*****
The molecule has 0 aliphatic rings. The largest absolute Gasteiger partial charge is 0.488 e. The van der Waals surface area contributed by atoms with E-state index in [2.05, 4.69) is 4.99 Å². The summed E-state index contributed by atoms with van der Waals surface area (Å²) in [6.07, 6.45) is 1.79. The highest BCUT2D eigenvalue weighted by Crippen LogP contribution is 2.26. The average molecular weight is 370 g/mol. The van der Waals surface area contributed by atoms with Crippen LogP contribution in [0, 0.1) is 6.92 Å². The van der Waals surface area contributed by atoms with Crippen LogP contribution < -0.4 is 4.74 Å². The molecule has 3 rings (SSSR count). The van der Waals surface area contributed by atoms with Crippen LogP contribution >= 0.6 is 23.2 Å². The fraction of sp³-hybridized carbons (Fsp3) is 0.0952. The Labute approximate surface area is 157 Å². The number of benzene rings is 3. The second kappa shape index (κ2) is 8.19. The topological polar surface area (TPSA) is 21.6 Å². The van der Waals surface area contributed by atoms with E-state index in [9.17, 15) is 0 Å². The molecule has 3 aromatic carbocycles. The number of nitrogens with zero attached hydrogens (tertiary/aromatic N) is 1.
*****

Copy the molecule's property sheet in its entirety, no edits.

The molecule has 0 aliphatic rings. The largest absolute Gasteiger partial charge is 0.488 e. The van der Waals surface area contributed by atoms with E-state index in [2.05, 4.69) is 4.99 Å². The summed E-state index contributed by atoms with van der Waals surface area (Å²) in [6.07, 6.45) is 1.79. The highest BCUT2D eigenvalue weighted by Crippen LogP contribution is 2.26. The average molecular weight is 370 g/mol. The van der Waals surface area contributed by atoms with Crippen LogP contribution in [0, 0.1) is 6.92 Å². The van der Waals surface area contributed by atoms with Crippen LogP contribution < -0.4 is 4.74 Å². The molecule has 3 rings (SSSR count). The van der Waals surface area contributed by atoms with Crippen LogP contribution >= 0.6 is 23.2 Å². The fraction of sp³-hybridized carbons (Fsp3) is 0.0952. The Labute approximate surface area is 157 Å². The number of benzene rings is 3. The second kappa shape index (κ2) is 8.19. The topological polar surface area (TPSA) is 21.6 Å². The van der Waals surface area contributed by atoms with E-state index in [9.17, 15) is 0 Å². The molecule has 3 aromatic carbocycles. The number of nitrogens with zero attached hydrogens (tertiary/aromatic N) is 1.